Legislative Assembly for the ACT: 2002 Week 7 Hansard (5 June) . . Page.. 1941 ..
MS DUNDAS (continuing):
While I understand that there is money set aside for a pilot program for crisis accommodation for older women escaping elder abuse, the community and I are at a loss to know whether or not this program is actually progressing. In any case, it will be only a start to addressing one form of elder abuse.
The chief form of elder abuse that the Council on the Ageing has come across is financial. Financial abuse is generally perpetrated by those nearest and dearest to older people-their children, their relatives and their friends. It is one of those things that older people are reluctant to do anything about, because once they do it means that their family support, or their grandchildren, are not seen again. It is the removal of the ones that they love. And so it really is a hidden problem.
As people live longer there is a tendency for children to try to manage their parents money and neglect them. They prey upon parents' feelings that they are becoming a burden as they get older.
At the status of women hearing last week we heard of a case where a mother signed her house over to her son, and the next thing she knows she's living in a nursing home and he's taken over her house. And this is not an uncommon story.
Older people have the right to live safely in their own homes, free of violence, free of abuse, free of neglect and free of exploitation. Older people deserve to make their own decisions on matters affecting their lives, as should every member of this community.
We, as representatives of the Canberra community, need to consult with, support and protect all members of the community. For far too long this has been an issue hidden in families and aged care homes. Today I have a strong warning that if we ignore elder abuse the problem will not go away. And to drive that home further I would like to warn that we will all be elderly one day.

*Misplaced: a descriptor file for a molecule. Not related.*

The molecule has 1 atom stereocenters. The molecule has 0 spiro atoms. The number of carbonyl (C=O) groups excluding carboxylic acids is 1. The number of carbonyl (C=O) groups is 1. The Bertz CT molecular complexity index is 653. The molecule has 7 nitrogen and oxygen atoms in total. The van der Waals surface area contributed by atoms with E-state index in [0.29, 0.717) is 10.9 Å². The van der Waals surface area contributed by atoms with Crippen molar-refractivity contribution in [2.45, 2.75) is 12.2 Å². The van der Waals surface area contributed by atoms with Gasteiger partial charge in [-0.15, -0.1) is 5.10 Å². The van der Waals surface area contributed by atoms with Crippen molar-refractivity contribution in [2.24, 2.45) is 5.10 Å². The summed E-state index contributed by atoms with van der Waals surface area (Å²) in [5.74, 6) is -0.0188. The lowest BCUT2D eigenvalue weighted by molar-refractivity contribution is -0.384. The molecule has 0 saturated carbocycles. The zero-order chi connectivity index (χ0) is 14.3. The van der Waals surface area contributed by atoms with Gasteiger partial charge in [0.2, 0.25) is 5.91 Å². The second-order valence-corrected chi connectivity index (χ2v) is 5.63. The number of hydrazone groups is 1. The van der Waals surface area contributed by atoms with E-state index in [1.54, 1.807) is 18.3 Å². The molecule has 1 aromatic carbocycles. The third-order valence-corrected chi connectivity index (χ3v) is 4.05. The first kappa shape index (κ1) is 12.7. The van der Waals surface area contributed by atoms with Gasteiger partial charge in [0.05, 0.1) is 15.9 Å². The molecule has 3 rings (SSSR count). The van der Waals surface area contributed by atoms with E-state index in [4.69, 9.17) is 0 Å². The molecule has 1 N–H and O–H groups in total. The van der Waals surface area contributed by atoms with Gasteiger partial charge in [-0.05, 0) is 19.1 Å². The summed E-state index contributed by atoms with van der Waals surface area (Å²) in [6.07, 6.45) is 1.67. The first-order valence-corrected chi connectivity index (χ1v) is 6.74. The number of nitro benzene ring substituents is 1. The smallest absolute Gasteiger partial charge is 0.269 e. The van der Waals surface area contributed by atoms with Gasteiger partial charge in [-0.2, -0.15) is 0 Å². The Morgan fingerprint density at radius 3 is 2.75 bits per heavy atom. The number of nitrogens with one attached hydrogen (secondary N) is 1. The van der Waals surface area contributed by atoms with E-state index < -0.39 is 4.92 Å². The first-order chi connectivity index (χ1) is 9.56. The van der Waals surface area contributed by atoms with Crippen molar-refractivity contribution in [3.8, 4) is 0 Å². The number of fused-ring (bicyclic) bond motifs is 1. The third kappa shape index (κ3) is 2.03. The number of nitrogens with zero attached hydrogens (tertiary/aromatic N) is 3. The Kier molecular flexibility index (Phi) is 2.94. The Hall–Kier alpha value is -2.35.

MR STANHOPE (Chief Minister, Attorney-General, Minister for Health, Minister for Community Affairs and Minister for Women) (3.27): Mr Speaker, the government unequivocally affirms that it deplores all forms of violence and exploitation. But we, like most members of our society, especially abhor violence and abuse directed towards the most vulnerable in our society and, in particular, our older people.
The Labor government is absolutely committed to working with other governments, community agencies, networks and individuals to develop and implement effective responses to the issues surrounding elder abuse. The government is gravely concerned about the level of elder abuse in our society. Indeed, a number of studies show that approximately around 4 per cent of older people in Australia are abused in some way. Up to two-thirds of older people who are abused are women.
Elder abuse is not confined to physical abuse. It also includes emotional, psychological, sexual and financial abuse. This concern is compounded by our knowledge that, with the ageing of both the ACT and Australian populations, the problem will grow unless we act soon.